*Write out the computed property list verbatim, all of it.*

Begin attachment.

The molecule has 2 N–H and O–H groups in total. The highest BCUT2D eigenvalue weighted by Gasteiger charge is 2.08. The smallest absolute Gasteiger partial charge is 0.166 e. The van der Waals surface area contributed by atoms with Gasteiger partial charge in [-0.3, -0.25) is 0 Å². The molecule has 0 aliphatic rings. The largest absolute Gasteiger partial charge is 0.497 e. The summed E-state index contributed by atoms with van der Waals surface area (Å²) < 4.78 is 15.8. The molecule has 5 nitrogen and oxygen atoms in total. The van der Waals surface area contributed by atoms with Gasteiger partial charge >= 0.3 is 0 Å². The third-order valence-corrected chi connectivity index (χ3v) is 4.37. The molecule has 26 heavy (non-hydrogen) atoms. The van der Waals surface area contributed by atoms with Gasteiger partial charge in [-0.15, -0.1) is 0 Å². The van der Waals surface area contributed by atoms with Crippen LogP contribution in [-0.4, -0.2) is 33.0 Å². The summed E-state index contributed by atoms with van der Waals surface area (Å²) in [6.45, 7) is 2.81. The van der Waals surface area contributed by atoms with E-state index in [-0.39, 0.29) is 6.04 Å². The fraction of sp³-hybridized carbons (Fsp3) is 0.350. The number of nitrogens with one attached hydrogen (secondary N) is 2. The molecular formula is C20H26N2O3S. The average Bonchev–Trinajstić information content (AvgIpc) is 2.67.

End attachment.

The molecule has 2 N–H and O–H groups in total. The highest BCUT2D eigenvalue weighted by Gasteiger charge is 2.08. The smallest absolute Gasteiger partial charge is 0.166 e. The van der Waals surface area contributed by atoms with Gasteiger partial charge in [-0.3, -0.25) is 0 Å². The molecule has 0 aliphatic rings. The largest absolute Gasteiger partial charge is 0.497 e. The summed E-state index contributed by atoms with van der Waals surface area (Å²) < 4.78 is 15.8. The molecule has 5 nitrogen and oxygen atoms in total. The van der Waals surface area contributed by atoms with Gasteiger partial charge >= 0.3 is 0 Å². The third-order valence-corrected chi connectivity index (χ3v) is 4.37. The molecule has 26 heavy (non-hydrogen) atoms. The van der Waals surface area contributed by atoms with Gasteiger partial charge in [-0.15, -0.1) is 0 Å². The van der Waals surface area contributed by atoms with Crippen LogP contribution in [-0.4, -0.2) is 33.0 Å². The summed E-state index contributed by atoms with van der Waals surface area (Å²) in [6.45, 7) is 2.81. The van der Waals surface area contributed by atoms with E-state index in [-0.39, 0.29) is 6.04 Å². The fraction of sp³-hybridized carbons (Fsp3) is 0.350. The number of nitrogens with one attached hydrogen (secondary N) is 2. The molecular formula is C20H26N2O3S. The average Bonchev–Trinajstić information content (AvgIpc) is 2.67.